In the first reading Jeremiah pleads with God for relief against those who work against him. He expresses his dismay at his lack of pleasure in his work. We can take comfort in our own lives that when we face opposition we have the testimony of our own consciences through the Holy Spirit in our heart.
Sometimes though, we can lose much of the pleasantness of our service to the Kingdom by the anxieties and uneasiness of our internal nature. The Lord directed Jeremiah to cease from his distrust, and to return to his work—just as he calls us to do the same. If we do, we are assured the Lord will deliver us from our enemies. Those who are with God, and faithful to him, will be carried through troubles or delivered from the snares of the world. Many things may appear frightful, however, we are assured of strength and support by the blood of the risen Christ.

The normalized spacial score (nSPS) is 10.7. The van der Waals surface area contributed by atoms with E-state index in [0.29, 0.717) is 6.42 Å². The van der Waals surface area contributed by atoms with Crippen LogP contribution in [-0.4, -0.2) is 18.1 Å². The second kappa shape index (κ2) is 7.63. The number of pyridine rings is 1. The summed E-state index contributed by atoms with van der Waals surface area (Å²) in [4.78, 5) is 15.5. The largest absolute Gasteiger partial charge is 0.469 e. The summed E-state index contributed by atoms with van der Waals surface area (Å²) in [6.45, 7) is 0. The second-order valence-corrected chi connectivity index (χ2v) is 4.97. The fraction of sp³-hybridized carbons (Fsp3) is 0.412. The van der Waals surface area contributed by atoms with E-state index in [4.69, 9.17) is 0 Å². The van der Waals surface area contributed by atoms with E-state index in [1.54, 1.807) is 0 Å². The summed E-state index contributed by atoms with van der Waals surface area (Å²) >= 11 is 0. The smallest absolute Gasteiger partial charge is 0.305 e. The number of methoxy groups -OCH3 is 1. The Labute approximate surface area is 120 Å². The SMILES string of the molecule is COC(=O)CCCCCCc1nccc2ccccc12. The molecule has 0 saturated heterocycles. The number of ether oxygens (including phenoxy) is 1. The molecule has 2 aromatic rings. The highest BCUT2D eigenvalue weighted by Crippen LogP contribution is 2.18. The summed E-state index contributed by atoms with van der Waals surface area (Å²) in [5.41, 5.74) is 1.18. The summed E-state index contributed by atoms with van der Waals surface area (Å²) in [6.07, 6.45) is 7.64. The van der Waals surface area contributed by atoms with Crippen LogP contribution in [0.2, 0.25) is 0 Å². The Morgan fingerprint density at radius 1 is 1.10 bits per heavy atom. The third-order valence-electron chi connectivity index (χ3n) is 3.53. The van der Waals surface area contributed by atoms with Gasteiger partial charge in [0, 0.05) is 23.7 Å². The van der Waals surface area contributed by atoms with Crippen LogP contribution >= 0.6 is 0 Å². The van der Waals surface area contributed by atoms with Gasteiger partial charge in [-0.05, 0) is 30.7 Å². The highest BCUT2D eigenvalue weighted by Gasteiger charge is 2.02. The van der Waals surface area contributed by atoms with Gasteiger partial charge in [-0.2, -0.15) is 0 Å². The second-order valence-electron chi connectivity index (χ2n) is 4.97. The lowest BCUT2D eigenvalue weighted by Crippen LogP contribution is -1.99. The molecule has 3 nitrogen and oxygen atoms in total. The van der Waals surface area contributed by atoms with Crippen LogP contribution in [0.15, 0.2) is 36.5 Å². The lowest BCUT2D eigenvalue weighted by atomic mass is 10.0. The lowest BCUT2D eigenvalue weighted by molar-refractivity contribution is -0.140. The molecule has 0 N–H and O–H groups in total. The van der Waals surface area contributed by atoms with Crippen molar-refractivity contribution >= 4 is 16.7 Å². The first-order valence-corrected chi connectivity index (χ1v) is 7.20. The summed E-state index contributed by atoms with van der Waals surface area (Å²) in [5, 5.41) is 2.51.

In the Gospel reading from Matthew we have two related parables. Described are the cases of men discovering the Kingdom of heaven and understanding the need to sacrifice the lower wealth of the world in order to obtain the higher value. Today let us reflect on our own pilgrimages in seeking God’s Kingdom. Perhaps we did not start by seeking holiness or truth, but through the work of the Holy Spirit and the seeming accidents of life—a chance encounter, an encouraging word, the example of a living holiness in those around us brings to us the truth as it is in Jesus. As St. Ignatius challenges us to see God in things, let these parables remind us to be attentive to the revelation of the Kingdom in those around us—and to sell our distractions to see and be with those who manifest the Kingdom.